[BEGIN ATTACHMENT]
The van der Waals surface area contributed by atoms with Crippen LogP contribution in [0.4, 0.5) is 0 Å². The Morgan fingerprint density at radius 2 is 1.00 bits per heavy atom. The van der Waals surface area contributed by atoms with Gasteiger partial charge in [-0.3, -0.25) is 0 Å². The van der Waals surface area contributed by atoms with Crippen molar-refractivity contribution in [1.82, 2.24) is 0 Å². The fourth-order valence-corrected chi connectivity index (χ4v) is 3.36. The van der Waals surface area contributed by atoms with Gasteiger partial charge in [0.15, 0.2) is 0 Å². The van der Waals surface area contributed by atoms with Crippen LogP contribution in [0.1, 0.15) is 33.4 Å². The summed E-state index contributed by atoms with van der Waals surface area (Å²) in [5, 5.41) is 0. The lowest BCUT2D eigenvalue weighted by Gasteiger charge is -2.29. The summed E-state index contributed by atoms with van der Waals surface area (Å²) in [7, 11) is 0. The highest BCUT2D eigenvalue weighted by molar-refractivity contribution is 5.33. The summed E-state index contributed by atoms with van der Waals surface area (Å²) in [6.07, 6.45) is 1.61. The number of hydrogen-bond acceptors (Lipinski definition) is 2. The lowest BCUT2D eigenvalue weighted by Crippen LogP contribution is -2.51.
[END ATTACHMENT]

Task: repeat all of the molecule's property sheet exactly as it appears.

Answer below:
The van der Waals surface area contributed by atoms with Crippen LogP contribution in [0.4, 0.5) is 0 Å². The Morgan fingerprint density at radius 2 is 1.00 bits per heavy atom. The van der Waals surface area contributed by atoms with Gasteiger partial charge in [-0.3, -0.25) is 0 Å². The van der Waals surface area contributed by atoms with Crippen molar-refractivity contribution in [1.82, 2.24) is 0 Å². The fourth-order valence-corrected chi connectivity index (χ4v) is 3.36. The van der Waals surface area contributed by atoms with Gasteiger partial charge in [0.15, 0.2) is 0 Å². The van der Waals surface area contributed by atoms with Crippen LogP contribution in [0.1, 0.15) is 33.4 Å². The summed E-state index contributed by atoms with van der Waals surface area (Å²) in [5, 5.41) is 0. The lowest BCUT2D eigenvalue weighted by Gasteiger charge is -2.29. The summed E-state index contributed by atoms with van der Waals surface area (Å²) in [7, 11) is 0. The highest BCUT2D eigenvalue weighted by molar-refractivity contribution is 5.33. The summed E-state index contributed by atoms with van der Waals surface area (Å²) in [6.07, 6.45) is 1.61. The number of hydrogen-bond acceptors (Lipinski definition) is 2. The lowest BCUT2D eigenvalue weighted by Crippen LogP contribution is -2.51.